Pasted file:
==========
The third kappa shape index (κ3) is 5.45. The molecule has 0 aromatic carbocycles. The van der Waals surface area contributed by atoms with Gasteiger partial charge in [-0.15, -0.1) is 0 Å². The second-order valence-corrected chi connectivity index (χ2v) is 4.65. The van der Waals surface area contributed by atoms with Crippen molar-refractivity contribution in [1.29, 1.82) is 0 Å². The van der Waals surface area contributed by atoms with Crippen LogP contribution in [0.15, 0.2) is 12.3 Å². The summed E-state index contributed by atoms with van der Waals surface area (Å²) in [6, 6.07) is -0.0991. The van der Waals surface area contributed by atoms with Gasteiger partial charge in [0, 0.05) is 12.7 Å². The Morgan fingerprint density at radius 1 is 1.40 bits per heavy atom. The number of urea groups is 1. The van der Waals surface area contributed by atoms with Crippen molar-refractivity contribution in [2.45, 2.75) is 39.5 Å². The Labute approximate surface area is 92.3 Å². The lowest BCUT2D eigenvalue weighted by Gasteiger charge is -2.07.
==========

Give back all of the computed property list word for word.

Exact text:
The third kappa shape index (κ3) is 5.45. The molecule has 0 aromatic carbocycles. The van der Waals surface area contributed by atoms with Gasteiger partial charge in [-0.15, -0.1) is 0 Å². The second-order valence-corrected chi connectivity index (χ2v) is 4.65. The van der Waals surface area contributed by atoms with Crippen molar-refractivity contribution in [1.29, 1.82) is 0 Å². The van der Waals surface area contributed by atoms with Crippen LogP contribution in [0.15, 0.2) is 12.3 Å². The summed E-state index contributed by atoms with van der Waals surface area (Å²) in [6, 6.07) is -0.0991. The van der Waals surface area contributed by atoms with Gasteiger partial charge in [0, 0.05) is 12.7 Å². The Morgan fingerprint density at radius 1 is 1.40 bits per heavy atom. The number of urea groups is 1. The van der Waals surface area contributed by atoms with Crippen molar-refractivity contribution in [2.45, 2.75) is 39.5 Å². The Labute approximate surface area is 92.3 Å². The lowest BCUT2D eigenvalue weighted by Gasteiger charge is -2.07.